Friday, April 19, 2019

Notre Dame. Update: Revised. New Title "Fr. Jean-Marc Fournier"

I didn't have much opinion on the cathedral a week ago. Places of worship that have become mostly art and history retain some religious value, as we can contemplate those who built them, the "countless legions of the faithful, crossing every generation, hand-to-shoulder, in an unbroken line." From those vantage points, and supported by the art and architecture if they are done right and we are prepared, we can see God more clearly as well. However obscured a place becomes by culture and the ambiguities of history, that is not a small thing.

Yet it's not everything, and had I ever visited Paris I would likely have visited Notre Dame more out of obligation, or to see the art work, than for spiritual desire. Other, obscurer houses of worship may have been more important in the cause of Christ over the centuries. I can understand it meaning more to Roman Catholics.  I can well understand its importance to those who have a desire to preserve Western, especially French culture, even if they are now largely secular individuals.

If we are preserving something, that doesn't mean we are changing it. adapting it, or reinterpreting it. Change, adaptation, and reinterpretation will happen on their own, and we needn't hasten that.  Unless, of course, our desire is not to preserve something, but merely hollow out its insides and put it on as a mask. Dave Burge said that better:
1.  Identify a respected institution
2. kill it
3. gut it
4. wear its carcass as a skin suit, while demanding respect.

Because of the ridiculous things that have been said about how to rebuild the cathedral, or more precisely, the ridiculous things about how not to rebuild it, I find myself drawn to having an opinion after all.  Roman Catholics should have more say than others - odd, that this is not obvious.  The French (and I do not mean self-appointed spokespeople) should also have their views count for more than others. Again, obvious, except apparently not. One could argue that those two groups, and especially their intersection, should have controlling authority and everyone else should bug out. After that other Christians, other Europeans might be allowed to speak if not vote at this town meeting.  The rest of the crew - the artists, other religions, historians, architects and the like are free to speak up.  File amicus briefs (to switch metaphors) if they like.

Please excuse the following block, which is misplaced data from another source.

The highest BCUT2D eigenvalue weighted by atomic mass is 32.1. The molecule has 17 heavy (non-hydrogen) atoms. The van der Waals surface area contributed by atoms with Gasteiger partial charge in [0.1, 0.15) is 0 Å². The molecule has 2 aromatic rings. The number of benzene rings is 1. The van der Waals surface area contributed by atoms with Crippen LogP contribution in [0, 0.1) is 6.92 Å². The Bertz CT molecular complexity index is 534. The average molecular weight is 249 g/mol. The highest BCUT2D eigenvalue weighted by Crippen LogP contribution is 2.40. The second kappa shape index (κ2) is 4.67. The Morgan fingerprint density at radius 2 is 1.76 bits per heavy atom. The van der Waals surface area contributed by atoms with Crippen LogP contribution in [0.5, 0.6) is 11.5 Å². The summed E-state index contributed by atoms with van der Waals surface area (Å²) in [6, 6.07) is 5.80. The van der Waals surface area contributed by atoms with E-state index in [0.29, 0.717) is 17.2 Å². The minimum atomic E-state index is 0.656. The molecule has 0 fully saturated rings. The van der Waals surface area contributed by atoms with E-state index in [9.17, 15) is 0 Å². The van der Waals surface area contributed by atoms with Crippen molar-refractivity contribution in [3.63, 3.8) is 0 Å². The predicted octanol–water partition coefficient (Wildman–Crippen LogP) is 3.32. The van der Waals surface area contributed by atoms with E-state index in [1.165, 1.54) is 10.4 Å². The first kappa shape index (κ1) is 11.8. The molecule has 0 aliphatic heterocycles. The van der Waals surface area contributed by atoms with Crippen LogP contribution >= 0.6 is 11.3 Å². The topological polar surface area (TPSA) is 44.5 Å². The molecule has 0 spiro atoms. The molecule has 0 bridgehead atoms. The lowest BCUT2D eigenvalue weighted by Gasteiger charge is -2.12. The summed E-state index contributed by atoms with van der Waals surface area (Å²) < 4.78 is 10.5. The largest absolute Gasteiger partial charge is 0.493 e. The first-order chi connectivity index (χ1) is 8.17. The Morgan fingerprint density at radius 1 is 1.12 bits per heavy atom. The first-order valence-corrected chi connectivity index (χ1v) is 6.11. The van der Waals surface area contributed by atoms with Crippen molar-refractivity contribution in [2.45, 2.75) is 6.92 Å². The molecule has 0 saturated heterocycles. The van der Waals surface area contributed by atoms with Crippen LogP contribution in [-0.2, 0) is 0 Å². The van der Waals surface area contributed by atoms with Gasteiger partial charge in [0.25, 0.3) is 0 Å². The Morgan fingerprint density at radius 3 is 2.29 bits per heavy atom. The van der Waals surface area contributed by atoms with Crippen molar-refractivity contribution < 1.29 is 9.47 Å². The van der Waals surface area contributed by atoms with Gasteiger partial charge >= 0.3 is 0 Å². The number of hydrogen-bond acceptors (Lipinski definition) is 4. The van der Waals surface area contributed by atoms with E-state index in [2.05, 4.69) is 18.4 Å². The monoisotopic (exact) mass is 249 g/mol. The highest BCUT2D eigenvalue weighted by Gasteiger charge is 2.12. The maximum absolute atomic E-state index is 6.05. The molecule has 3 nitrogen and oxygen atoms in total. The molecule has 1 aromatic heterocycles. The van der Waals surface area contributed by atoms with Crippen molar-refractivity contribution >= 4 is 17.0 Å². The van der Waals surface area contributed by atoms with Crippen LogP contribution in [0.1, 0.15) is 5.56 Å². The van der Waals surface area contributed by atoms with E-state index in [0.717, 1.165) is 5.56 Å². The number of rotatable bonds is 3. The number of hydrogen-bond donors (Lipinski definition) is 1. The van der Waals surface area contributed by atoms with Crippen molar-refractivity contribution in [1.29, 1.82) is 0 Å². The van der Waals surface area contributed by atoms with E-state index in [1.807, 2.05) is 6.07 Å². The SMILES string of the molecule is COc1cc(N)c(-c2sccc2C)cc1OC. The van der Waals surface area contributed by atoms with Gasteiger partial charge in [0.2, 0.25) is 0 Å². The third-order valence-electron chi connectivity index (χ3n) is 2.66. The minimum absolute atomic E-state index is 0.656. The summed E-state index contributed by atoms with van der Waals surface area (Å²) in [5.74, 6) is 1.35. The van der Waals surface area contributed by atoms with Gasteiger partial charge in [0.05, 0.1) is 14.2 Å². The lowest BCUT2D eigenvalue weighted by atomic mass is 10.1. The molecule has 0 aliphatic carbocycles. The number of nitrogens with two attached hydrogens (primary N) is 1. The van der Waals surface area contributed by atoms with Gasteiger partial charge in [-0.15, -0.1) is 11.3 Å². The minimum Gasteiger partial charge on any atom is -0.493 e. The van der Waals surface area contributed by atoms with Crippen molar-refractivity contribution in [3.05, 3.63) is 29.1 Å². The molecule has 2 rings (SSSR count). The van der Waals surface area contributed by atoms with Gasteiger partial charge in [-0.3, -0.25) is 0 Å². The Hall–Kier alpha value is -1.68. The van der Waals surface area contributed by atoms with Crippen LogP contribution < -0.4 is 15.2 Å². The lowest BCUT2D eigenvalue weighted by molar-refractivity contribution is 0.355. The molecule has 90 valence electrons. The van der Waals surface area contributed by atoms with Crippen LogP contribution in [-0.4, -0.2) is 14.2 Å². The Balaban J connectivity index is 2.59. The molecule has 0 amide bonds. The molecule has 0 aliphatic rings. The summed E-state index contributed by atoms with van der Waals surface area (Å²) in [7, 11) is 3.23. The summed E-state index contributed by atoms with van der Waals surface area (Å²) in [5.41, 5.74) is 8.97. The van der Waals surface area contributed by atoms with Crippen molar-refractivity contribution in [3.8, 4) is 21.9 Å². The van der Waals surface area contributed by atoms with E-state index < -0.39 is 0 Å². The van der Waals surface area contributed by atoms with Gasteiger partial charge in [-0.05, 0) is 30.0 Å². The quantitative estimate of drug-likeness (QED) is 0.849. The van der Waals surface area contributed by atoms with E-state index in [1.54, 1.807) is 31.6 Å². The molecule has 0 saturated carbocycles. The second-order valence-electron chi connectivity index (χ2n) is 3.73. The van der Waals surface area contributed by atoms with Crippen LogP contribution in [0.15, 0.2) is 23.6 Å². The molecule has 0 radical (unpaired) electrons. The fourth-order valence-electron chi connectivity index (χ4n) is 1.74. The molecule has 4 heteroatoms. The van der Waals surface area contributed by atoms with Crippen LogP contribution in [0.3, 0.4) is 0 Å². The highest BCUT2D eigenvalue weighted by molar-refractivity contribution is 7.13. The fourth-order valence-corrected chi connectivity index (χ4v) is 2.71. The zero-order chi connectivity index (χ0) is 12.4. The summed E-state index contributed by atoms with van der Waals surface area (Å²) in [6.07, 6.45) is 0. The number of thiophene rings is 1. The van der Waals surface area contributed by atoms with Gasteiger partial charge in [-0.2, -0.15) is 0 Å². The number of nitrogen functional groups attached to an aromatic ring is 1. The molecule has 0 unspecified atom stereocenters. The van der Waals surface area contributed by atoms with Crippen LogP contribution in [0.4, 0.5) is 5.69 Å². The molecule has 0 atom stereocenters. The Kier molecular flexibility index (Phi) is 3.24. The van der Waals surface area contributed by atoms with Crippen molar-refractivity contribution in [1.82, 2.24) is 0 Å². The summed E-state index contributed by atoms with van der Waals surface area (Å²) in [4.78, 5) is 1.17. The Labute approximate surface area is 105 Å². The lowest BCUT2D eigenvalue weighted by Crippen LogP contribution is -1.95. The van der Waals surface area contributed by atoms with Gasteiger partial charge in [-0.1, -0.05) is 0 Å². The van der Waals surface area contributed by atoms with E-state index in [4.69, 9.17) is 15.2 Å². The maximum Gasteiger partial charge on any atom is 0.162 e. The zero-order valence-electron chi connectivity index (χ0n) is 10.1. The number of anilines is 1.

Yet this looks like everyone is going to want to get their Spelling Reform in. The design should reflect a stronger environmental concern. This has previously been such a male-dominated place, we should stress the involvement of women. Well, yes.  Catholic women and French women, I think.  The point deserves some explanation.  If I, a Protestant, were asked or allowed to offer some opinion on what they should do, I would restrict myself to whatever general Christian insight I might have. That would certainly be influenced by my Protestantism - can't help that, even with effort - but I would not dream of trying to intentionally make it more Protestant. That would be cheating, intrusive, deceitful. French women and Catholic women might indeed see things a little differently than men, and that may come out in their opinions and contributions.  That's not only okay, it is good. That is the sort of change and adaptation that is inevitable and allowable. But an American female architect, speaking on behalf of women in general, should have no audience. Speak as an American, and the tiny voice that gives you, or an architect, and the tiny voice that gives you, and then also as a woman in general - but understand that this is also a tiny voice. Just because there are a lot of women in the world doesn't mean that those who appoint themselves spokeswomen should be listened to.

My method gives the current Pope far more say than I would like in this, but I don't see anything else for it. The priest who ran into the fire to save relics - maybe they should just give him the final say on everything. Let him choose the architects, the advisors, the committees. Yes, that's my revised opinion: Fr Jean-Marc Fournier is in charge of it all.


james said...